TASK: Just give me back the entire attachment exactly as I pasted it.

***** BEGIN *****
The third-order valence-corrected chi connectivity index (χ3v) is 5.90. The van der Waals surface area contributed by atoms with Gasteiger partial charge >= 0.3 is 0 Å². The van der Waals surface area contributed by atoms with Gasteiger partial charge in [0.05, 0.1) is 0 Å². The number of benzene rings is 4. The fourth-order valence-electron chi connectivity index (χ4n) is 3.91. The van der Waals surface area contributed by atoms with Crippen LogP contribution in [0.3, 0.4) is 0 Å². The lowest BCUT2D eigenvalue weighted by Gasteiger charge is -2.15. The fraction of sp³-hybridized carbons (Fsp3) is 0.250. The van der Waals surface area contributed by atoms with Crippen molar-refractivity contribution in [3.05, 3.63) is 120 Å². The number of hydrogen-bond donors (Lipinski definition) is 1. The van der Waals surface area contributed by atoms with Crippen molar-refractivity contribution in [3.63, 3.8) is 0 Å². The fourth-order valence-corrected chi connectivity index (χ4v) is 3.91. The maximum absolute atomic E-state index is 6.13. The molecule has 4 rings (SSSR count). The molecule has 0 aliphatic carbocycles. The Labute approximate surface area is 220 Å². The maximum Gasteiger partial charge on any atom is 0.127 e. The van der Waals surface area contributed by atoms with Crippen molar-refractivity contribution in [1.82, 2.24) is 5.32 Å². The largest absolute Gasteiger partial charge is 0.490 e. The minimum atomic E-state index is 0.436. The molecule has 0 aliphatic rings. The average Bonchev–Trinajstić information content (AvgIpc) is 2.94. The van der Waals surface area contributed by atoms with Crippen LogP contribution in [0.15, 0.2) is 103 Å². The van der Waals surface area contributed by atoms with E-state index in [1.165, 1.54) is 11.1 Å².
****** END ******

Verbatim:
The third-order valence-corrected chi connectivity index (χ3v) is 5.90. The van der Waals surface area contributed by atoms with Gasteiger partial charge >= 0.3 is 0 Å². The van der Waals surface area contributed by atoms with Gasteiger partial charge in [0.05, 0.1) is 0 Å². The number of benzene rings is 4. The fourth-order valence-electron chi connectivity index (χ4n) is 3.91. The van der Waals surface area contributed by atoms with Crippen LogP contribution in [0.3, 0.4) is 0 Å². The lowest BCUT2D eigenvalue weighted by Gasteiger charge is -2.15. The fraction of sp³-hybridized carbons (Fsp3) is 0.250. The van der Waals surface area contributed by atoms with Crippen molar-refractivity contribution in [3.05, 3.63) is 120 Å². The number of hydrogen-bond donors (Lipinski definition) is 1. The van der Waals surface area contributed by atoms with Crippen molar-refractivity contribution in [3.63, 3.8) is 0 Å². The fourth-order valence-corrected chi connectivity index (χ4v) is 3.91. The maximum absolute atomic E-state index is 6.13. The molecule has 4 rings (SSSR count). The molecule has 0 aliphatic carbocycles. The Labute approximate surface area is 220 Å². The maximum Gasteiger partial charge on any atom is 0.127 e. The van der Waals surface area contributed by atoms with Crippen molar-refractivity contribution in [1.82, 2.24) is 5.32 Å². The largest absolute Gasteiger partial charge is 0.490 e. The minimum atomic E-state index is 0.436. The molecule has 0 aliphatic rings. The average Bonchev–Trinajstić information content (AvgIpc) is 2.94. The van der Waals surface area contributed by atoms with Crippen LogP contribution in [0.15, 0.2) is 103 Å². The van der Waals surface area contributed by atoms with E-state index in [1.165, 1.54) is 11.1 Å².